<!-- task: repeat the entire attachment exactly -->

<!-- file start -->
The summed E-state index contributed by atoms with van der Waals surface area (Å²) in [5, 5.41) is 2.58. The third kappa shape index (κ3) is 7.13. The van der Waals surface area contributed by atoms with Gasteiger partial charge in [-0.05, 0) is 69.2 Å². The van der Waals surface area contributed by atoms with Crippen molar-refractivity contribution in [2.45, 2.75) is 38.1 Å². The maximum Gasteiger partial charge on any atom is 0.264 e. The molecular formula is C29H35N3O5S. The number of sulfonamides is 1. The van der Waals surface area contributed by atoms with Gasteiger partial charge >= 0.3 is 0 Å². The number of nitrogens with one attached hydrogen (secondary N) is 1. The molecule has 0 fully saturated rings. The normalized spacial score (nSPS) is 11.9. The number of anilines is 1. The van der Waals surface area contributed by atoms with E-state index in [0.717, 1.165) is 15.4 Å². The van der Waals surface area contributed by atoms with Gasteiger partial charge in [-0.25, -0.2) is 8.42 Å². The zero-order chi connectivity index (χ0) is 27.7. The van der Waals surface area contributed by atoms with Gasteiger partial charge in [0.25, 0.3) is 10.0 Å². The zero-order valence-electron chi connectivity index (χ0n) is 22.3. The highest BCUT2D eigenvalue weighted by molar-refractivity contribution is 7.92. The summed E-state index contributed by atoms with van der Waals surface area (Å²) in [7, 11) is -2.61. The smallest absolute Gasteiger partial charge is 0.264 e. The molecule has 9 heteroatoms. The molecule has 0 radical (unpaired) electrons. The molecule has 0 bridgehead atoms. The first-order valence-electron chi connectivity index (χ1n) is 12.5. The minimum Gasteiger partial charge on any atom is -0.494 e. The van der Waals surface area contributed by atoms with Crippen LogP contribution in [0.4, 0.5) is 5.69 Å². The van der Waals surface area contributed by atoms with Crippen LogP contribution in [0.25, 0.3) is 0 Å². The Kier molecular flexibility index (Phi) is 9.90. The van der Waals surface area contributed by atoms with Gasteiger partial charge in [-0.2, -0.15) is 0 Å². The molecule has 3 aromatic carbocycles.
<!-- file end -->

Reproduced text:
The summed E-state index contributed by atoms with van der Waals surface area (Å²) in [5, 5.41) is 2.58. The third kappa shape index (κ3) is 7.13. The van der Waals surface area contributed by atoms with Gasteiger partial charge in [-0.05, 0) is 69.2 Å². The van der Waals surface area contributed by atoms with Crippen molar-refractivity contribution in [2.45, 2.75) is 38.1 Å². The maximum Gasteiger partial charge on any atom is 0.264 e. The molecular formula is C29H35N3O5S. The number of sulfonamides is 1. The van der Waals surface area contributed by atoms with Gasteiger partial charge >= 0.3 is 0 Å². The number of nitrogens with one attached hydrogen (secondary N) is 1. The molecule has 0 fully saturated rings. The normalized spacial score (nSPS) is 11.9. The number of anilines is 1. The van der Waals surface area contributed by atoms with E-state index in [0.717, 1.165) is 15.4 Å². The van der Waals surface area contributed by atoms with Gasteiger partial charge in [-0.25, -0.2) is 8.42 Å². The zero-order chi connectivity index (χ0) is 27.7. The van der Waals surface area contributed by atoms with Gasteiger partial charge in [0.25, 0.3) is 10.0 Å². The zero-order valence-electron chi connectivity index (χ0n) is 22.3. The highest BCUT2D eigenvalue weighted by molar-refractivity contribution is 7.92. The summed E-state index contributed by atoms with van der Waals surface area (Å²) in [7, 11) is -2.61. The smallest absolute Gasteiger partial charge is 0.264 e. The molecule has 9 heteroatoms. The molecule has 0 radical (unpaired) electrons. The molecule has 0 bridgehead atoms. The first-order valence-electron chi connectivity index (χ1n) is 12.5. The minimum Gasteiger partial charge on any atom is -0.494 e. The van der Waals surface area contributed by atoms with Crippen LogP contribution in [0.4, 0.5) is 5.69 Å². The van der Waals surface area contributed by atoms with Crippen LogP contribution in [0.25, 0.3) is 0 Å². The Kier molecular flexibility index (Phi) is 9.90. The van der Waals surface area contributed by atoms with Gasteiger partial charge in [-0.2, -0.15) is 0 Å². The molecule has 3 aromatic carbocycles.